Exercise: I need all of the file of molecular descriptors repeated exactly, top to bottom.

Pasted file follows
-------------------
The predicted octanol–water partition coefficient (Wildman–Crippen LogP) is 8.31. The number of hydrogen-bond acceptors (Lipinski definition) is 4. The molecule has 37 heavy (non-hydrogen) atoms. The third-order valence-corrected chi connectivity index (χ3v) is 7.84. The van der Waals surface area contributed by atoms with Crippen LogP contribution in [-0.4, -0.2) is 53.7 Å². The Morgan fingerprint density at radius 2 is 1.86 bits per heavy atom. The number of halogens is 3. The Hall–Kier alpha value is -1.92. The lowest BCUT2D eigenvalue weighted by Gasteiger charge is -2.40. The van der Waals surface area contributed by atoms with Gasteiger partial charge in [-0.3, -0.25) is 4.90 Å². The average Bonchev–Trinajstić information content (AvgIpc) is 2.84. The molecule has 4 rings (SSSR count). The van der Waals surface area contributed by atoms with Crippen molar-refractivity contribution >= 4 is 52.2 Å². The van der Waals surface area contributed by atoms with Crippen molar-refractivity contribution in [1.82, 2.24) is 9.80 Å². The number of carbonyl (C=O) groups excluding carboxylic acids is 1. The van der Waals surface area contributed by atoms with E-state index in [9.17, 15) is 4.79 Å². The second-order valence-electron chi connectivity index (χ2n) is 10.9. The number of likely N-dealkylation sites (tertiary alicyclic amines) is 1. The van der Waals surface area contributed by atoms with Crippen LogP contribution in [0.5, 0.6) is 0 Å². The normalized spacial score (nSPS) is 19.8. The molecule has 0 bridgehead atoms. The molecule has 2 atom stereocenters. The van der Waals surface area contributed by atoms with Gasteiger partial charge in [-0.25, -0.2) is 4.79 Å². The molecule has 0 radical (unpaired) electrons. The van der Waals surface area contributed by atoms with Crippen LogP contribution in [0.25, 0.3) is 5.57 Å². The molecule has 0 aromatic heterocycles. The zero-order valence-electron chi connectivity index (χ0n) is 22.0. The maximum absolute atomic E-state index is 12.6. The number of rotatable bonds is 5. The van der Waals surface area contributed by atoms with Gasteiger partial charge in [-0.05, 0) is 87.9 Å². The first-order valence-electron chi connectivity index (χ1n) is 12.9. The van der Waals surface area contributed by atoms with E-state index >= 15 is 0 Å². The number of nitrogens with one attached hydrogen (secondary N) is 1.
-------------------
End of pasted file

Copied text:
The predicted octanol–water partition coefficient (Wildman–Crippen LogP) is 8.31. The number of hydrogen-bond acceptors (Lipinski definition) is 4. The molecule has 37 heavy (non-hydrogen) atoms. The third-order valence-corrected chi connectivity index (χ3v) is 7.84. The van der Waals surface area contributed by atoms with Crippen LogP contribution in [-0.4, -0.2) is 53.7 Å². The Morgan fingerprint density at radius 2 is 1.86 bits per heavy atom. The number of halogens is 3. The Hall–Kier alpha value is -1.92. The lowest BCUT2D eigenvalue weighted by Gasteiger charge is -2.40. The van der Waals surface area contributed by atoms with Gasteiger partial charge in [-0.3, -0.25) is 4.90 Å². The average Bonchev–Trinajstić information content (AvgIpc) is 2.84. The molecule has 4 rings (SSSR count). The van der Waals surface area contributed by atoms with Crippen molar-refractivity contribution >= 4 is 52.2 Å². The van der Waals surface area contributed by atoms with Crippen molar-refractivity contribution in [1.82, 2.24) is 9.80 Å². The number of carbonyl (C=O) groups excluding carboxylic acids is 1. The van der Waals surface area contributed by atoms with E-state index in [9.17, 15) is 4.79 Å². The second-order valence-electron chi connectivity index (χ2n) is 10.9. The number of likely N-dealkylation sites (tertiary alicyclic amines) is 1. The van der Waals surface area contributed by atoms with Crippen LogP contribution in [0.5, 0.6) is 0 Å². The normalized spacial score (nSPS) is 19.8. The molecule has 0 bridgehead atoms. The molecule has 2 atom stereocenters. The van der Waals surface area contributed by atoms with Gasteiger partial charge in [-0.25, -0.2) is 4.79 Å². The molecule has 0 radical (unpaired) electrons. The van der Waals surface area contributed by atoms with Crippen LogP contribution in [0.25, 0.3) is 5.57 Å². The molecule has 0 aromatic heterocycles. The zero-order valence-electron chi connectivity index (χ0n) is 22.0. The maximum absolute atomic E-state index is 12.6. The number of rotatable bonds is 5. The van der Waals surface area contributed by atoms with Gasteiger partial charge in [-0.05, 0) is 87.9 Å². The first-order valence-electron chi connectivity index (χ1n) is 12.9. The van der Waals surface area contributed by atoms with E-state index >= 15 is 0 Å². The number of nitrogens with one attached hydrogen (secondary N) is 1.